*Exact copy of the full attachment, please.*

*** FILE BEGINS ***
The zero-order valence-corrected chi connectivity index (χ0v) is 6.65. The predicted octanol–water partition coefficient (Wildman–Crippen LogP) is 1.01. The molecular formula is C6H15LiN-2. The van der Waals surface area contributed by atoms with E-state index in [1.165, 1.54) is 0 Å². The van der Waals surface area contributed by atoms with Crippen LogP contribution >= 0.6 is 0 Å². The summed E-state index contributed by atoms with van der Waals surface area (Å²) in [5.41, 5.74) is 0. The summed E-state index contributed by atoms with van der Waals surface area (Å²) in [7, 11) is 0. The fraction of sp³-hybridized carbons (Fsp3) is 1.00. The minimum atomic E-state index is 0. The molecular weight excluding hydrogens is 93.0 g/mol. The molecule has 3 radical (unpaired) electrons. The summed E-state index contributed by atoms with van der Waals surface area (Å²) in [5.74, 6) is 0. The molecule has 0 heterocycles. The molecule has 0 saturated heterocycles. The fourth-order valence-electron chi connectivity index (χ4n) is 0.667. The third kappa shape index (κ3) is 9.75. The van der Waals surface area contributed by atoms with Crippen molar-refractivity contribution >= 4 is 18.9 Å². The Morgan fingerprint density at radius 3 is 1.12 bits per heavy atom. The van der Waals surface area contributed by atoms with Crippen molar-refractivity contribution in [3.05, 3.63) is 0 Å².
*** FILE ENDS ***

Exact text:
The zero-order valence-corrected chi connectivity index (χ0v) is 6.65. The predicted octanol–water partition coefficient (Wildman–Crippen LogP) is 1.01. The molecular formula is C6H15LiN-2. The van der Waals surface area contributed by atoms with E-state index in [1.165, 1.54) is 0 Å². The van der Waals surface area contributed by atoms with Crippen LogP contribution >= 0.6 is 0 Å². The summed E-state index contributed by atoms with van der Waals surface area (Å²) in [5.41, 5.74) is 0. The summed E-state index contributed by atoms with van der Waals surface area (Å²) in [7, 11) is 0. The fraction of sp³-hybridized carbons (Fsp3) is 1.00. The minimum atomic E-state index is 0. The molecular weight excluding hydrogens is 93.0 g/mol. The molecule has 3 radical (unpaired) electrons. The summed E-state index contributed by atoms with van der Waals surface area (Å²) in [5.74, 6) is 0. The molecule has 0 heterocycles. The molecule has 0 saturated heterocycles. The fourth-order valence-electron chi connectivity index (χ4n) is 0.667. The third kappa shape index (κ3) is 9.75. The van der Waals surface area contributed by atoms with Crippen molar-refractivity contribution >= 4 is 18.9 Å². The Morgan fingerprint density at radius 3 is 1.12 bits per heavy atom. The van der Waals surface area contributed by atoms with Crippen molar-refractivity contribution in [3.05, 3.63) is 0 Å².